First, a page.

Mribased Morphometry

MRI-based volumetry of structural MR images can reveal the pattern of atrophic changes in patients with atypical parkinsonian syndromes. Using a region-of-interest (ROI) analysis, it has been shown that the patterns of atrophy in predefined regions of interest allow the separation PD from MSA and PSP (36) as well as PSP from CBD (37). For instance, a recent study by Groschel and colleagues demonstrated that the volumes of midbrain, parietal white matter, temporal gray matter, brainstem, frontal white matter, and pons separate best between patients with PSP or CBD (37). A stepwise linear discriminant analysis resulted in two canonical discriminant functions, which allowed for the correct prediction of the diagnosis in 95% of healthy control subjects as well as in 76% of all PSP and 83% of all CBD patients (37). The discriminant functions revealed similar results in patients with definite PSP/CBD and in patients with possible and probable PSP/CBD (37). Prospective studies are now needed to show whether MRI-based volumetry will have clinical applicability.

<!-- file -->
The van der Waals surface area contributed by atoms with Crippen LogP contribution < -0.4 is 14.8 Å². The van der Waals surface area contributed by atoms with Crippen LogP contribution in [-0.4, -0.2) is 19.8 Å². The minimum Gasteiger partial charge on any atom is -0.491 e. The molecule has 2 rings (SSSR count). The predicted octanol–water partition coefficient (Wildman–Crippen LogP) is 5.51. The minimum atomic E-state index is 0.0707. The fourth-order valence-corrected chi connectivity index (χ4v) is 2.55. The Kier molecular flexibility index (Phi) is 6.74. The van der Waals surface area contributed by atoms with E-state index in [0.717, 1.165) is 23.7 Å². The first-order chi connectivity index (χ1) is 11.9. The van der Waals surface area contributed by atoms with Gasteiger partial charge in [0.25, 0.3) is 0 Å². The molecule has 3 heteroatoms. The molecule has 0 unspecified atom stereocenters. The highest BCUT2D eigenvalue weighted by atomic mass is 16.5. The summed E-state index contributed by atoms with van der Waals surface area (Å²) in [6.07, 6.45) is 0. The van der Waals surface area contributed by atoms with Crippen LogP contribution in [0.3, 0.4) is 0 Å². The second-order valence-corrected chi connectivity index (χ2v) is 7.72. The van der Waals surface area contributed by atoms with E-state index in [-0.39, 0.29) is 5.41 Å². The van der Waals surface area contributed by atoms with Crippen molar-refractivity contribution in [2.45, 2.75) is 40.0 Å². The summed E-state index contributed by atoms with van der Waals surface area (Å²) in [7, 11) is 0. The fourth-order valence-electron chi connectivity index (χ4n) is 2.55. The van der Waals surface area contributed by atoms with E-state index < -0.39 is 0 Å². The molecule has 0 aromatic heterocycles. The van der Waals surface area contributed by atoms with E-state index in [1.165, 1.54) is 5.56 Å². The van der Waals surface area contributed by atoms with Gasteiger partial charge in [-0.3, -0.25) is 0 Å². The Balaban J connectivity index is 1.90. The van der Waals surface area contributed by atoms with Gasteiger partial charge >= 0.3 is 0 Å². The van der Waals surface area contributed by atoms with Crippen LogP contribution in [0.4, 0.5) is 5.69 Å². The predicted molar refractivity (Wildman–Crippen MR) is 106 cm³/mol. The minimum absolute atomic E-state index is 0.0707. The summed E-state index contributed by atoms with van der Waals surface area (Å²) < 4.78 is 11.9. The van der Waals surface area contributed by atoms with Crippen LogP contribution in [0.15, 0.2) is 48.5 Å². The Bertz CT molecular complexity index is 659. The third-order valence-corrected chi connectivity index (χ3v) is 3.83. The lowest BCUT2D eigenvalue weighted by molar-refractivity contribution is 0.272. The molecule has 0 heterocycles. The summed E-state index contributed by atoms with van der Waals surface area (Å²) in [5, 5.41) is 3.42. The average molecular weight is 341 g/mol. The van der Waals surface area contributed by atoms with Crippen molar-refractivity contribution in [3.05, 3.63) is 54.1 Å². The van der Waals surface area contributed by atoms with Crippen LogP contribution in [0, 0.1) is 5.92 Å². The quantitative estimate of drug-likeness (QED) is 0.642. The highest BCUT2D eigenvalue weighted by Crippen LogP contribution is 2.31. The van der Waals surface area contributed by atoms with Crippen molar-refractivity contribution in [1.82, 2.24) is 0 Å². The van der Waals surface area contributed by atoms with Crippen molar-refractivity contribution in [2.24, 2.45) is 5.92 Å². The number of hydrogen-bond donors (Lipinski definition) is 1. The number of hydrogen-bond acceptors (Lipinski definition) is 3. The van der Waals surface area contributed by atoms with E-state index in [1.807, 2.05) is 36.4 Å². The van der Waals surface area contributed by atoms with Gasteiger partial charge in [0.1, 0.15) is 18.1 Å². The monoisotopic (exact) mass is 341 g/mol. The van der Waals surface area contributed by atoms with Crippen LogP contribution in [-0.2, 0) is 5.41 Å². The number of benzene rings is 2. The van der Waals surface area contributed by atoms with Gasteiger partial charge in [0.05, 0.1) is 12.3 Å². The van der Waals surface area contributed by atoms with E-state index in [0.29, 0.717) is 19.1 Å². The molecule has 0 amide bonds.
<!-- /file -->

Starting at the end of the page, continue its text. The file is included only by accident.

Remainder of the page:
In recent years, voxel-based morphometry (VBM) of structural MRI data has been introduced as a simple and objective approach for characterizing small-scale differences in white and gray matter (36). VBM refers to a voxel-wise statistical comparison of the local concentration of gray (or white) matter between two groups of subjects. The procedure involves spatial normalization of high-resolution MR images into the same stereotactic space followed by segmentation of the gray (or white) matter. The smoothed gray matter segments are then compared using parametric statistical tests and the theory of Gaussian random fields (38). Other voxel-based morphometric approaches, such as deformation-based or tensor-based morphometry, allow the study of regional differences in brain shapes between groups of subjects (38). In contrast to conventional ROI analyses, VBM and related approaches provide whole-brain coverage and are highly sensitive to subtle structural changes within a single brain region. Since VBM is an automated procedure, the analysis is highly observer independent. Finally, VBM is not affected by partial volume effects. VBM cannot only be applied to highresolution structural MRI, but VBM can also be used to investigate between-group differences of ADC maps or fractional anisotropy maps. This allows to screen for regional changes in neuronal integrity (i.e., VBM of ADC maps) or regional changes in fiber orientation (i.e., VBM of DT-weighted MRI).

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